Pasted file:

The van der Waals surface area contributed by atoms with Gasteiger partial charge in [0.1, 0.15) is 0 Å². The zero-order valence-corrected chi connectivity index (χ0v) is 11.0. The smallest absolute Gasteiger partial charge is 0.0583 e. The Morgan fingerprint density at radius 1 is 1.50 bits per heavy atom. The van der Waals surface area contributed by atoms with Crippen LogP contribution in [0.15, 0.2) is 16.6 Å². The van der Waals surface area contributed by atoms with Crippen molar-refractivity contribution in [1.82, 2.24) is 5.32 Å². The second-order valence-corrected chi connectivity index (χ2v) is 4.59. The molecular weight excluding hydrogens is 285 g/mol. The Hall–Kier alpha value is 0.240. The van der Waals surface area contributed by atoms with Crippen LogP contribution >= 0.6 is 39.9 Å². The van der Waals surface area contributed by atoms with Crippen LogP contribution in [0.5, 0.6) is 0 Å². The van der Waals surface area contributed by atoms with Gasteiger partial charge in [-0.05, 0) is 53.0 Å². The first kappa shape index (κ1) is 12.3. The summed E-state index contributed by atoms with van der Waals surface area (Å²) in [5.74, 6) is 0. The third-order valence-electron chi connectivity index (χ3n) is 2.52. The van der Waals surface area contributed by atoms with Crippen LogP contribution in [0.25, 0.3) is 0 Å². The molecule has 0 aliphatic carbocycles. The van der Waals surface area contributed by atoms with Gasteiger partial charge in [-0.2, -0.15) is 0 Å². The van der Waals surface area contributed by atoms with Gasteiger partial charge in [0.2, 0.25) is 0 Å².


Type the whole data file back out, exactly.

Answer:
The van der Waals surface area contributed by atoms with Gasteiger partial charge in [0.1, 0.15) is 0 Å². The zero-order valence-corrected chi connectivity index (χ0v) is 11.0. The smallest absolute Gasteiger partial charge is 0.0583 e. The Morgan fingerprint density at radius 1 is 1.50 bits per heavy atom. The van der Waals surface area contributed by atoms with Crippen LogP contribution in [0.15, 0.2) is 16.6 Å². The van der Waals surface area contributed by atoms with Crippen molar-refractivity contribution in [1.82, 2.24) is 5.32 Å². The second-order valence-corrected chi connectivity index (χ2v) is 4.59. The molecular weight excluding hydrogens is 285 g/mol. The Hall–Kier alpha value is 0.240. The van der Waals surface area contributed by atoms with Crippen LogP contribution >= 0.6 is 39.9 Å². The van der Waals surface area contributed by atoms with Crippen LogP contribution in [0.5, 0.6) is 0 Å². The van der Waals surface area contributed by atoms with Gasteiger partial charge in [-0.05, 0) is 53.0 Å². The first kappa shape index (κ1) is 12.3. The summed E-state index contributed by atoms with van der Waals surface area (Å²) in [5.74, 6) is 0. The third-order valence-electron chi connectivity index (χ3n) is 2.52. The van der Waals surface area contributed by atoms with Crippen LogP contribution in [0.25, 0.3) is 0 Å². The molecule has 0 aliphatic carbocycles. The van der Waals surface area contributed by atoms with Gasteiger partial charge in [-0.2, -0.15) is 0 Å². The van der Waals surface area contributed by atoms with Gasteiger partial charge in [0.2, 0.25) is 0 Å².